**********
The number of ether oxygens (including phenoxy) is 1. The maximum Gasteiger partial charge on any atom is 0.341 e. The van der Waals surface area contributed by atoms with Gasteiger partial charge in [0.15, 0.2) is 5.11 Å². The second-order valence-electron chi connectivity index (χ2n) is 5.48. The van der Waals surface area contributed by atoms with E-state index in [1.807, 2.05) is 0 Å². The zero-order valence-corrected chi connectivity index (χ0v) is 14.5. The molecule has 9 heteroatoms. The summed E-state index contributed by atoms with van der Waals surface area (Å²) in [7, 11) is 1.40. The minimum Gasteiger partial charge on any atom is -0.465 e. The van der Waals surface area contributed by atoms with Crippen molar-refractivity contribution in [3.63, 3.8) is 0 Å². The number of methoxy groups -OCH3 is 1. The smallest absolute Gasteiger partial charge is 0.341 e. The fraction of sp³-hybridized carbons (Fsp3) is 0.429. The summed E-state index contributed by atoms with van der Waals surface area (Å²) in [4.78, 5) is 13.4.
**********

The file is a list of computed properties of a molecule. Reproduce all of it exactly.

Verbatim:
The number of ether oxygens (including phenoxy) is 1. The maximum Gasteiger partial charge on any atom is 0.341 e. The van der Waals surface area contributed by atoms with Gasteiger partial charge in [0.15, 0.2) is 5.11 Å². The second-order valence-electron chi connectivity index (χ2n) is 5.48. The van der Waals surface area contributed by atoms with E-state index in [1.807, 2.05) is 0 Å². The zero-order valence-corrected chi connectivity index (χ0v) is 14.5. The molecule has 9 heteroatoms. The summed E-state index contributed by atoms with van der Waals surface area (Å²) in [7, 11) is 1.40. The minimum Gasteiger partial charge on any atom is -0.465 e. The van der Waals surface area contributed by atoms with Crippen molar-refractivity contribution in [3.63, 3.8) is 0 Å². The number of methoxy groups -OCH3 is 1. The smallest absolute Gasteiger partial charge is 0.341 e. The fraction of sp³-hybridized carbons (Fsp3) is 0.429. The summed E-state index contributed by atoms with van der Waals surface area (Å²) in [4.78, 5) is 13.4.